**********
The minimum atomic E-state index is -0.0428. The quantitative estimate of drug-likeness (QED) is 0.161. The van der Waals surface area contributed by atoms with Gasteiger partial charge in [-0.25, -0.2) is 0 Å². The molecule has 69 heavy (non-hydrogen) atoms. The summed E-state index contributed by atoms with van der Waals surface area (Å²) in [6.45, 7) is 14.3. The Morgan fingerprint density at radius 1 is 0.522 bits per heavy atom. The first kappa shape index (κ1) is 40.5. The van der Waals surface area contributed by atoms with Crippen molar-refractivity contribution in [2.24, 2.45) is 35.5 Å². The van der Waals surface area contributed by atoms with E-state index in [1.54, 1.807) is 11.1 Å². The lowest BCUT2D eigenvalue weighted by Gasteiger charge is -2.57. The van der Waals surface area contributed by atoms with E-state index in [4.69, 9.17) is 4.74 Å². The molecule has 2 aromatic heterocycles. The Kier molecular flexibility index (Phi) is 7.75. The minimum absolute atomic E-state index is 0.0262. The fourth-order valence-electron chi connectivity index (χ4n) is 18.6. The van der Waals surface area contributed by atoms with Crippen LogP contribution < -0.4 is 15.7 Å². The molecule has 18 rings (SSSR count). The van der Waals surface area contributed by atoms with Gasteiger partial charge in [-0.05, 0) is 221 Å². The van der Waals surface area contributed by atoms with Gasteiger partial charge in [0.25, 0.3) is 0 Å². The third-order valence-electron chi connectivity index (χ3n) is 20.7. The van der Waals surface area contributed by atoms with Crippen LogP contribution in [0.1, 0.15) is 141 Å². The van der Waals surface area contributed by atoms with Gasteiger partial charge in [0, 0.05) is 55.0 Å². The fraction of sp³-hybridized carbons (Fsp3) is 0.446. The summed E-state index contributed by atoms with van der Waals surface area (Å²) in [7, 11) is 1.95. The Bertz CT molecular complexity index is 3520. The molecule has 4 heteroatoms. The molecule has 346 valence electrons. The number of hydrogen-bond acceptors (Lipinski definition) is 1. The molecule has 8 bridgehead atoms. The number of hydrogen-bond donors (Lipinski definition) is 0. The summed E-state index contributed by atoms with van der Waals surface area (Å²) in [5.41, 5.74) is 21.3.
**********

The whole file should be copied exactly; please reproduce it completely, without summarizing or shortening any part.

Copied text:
The minimum atomic E-state index is -0.0428. The quantitative estimate of drug-likeness (QED) is 0.161. The van der Waals surface area contributed by atoms with Gasteiger partial charge in [-0.25, -0.2) is 0 Å². The molecule has 69 heavy (non-hydrogen) atoms. The summed E-state index contributed by atoms with van der Waals surface area (Å²) in [6.45, 7) is 14.3. The Morgan fingerprint density at radius 1 is 0.522 bits per heavy atom. The first kappa shape index (κ1) is 40.5. The van der Waals surface area contributed by atoms with Crippen molar-refractivity contribution in [2.24, 2.45) is 35.5 Å². The van der Waals surface area contributed by atoms with E-state index in [1.54, 1.807) is 11.1 Å². The lowest BCUT2D eigenvalue weighted by Gasteiger charge is -2.57. The van der Waals surface area contributed by atoms with E-state index in [4.69, 9.17) is 4.74 Å². The molecule has 2 aromatic heterocycles. The Kier molecular flexibility index (Phi) is 7.75. The minimum absolute atomic E-state index is 0.0262. The fourth-order valence-electron chi connectivity index (χ4n) is 18.6. The van der Waals surface area contributed by atoms with Crippen LogP contribution < -0.4 is 15.7 Å². The molecule has 18 rings (SSSR count). The van der Waals surface area contributed by atoms with Gasteiger partial charge in [-0.05, 0) is 221 Å². The van der Waals surface area contributed by atoms with Gasteiger partial charge in [0.25, 0.3) is 0 Å². The third-order valence-electron chi connectivity index (χ3n) is 20.7. The van der Waals surface area contributed by atoms with Crippen LogP contribution in [0.1, 0.15) is 141 Å². The van der Waals surface area contributed by atoms with Gasteiger partial charge in [0, 0.05) is 55.0 Å². The fraction of sp³-hybridized carbons (Fsp3) is 0.446. The summed E-state index contributed by atoms with van der Waals surface area (Å²) in [7, 11) is 1.95. The Bertz CT molecular complexity index is 3520. The molecule has 4 heteroatoms. The molecule has 346 valence electrons. The number of hydrogen-bond acceptors (Lipinski definition) is 1. The molecule has 8 bridgehead atoms. The number of hydrogen-bond donors (Lipinski definition) is 0. The summed E-state index contributed by atoms with van der Waals surface area (Å²) in [5.41, 5.74) is 21.3.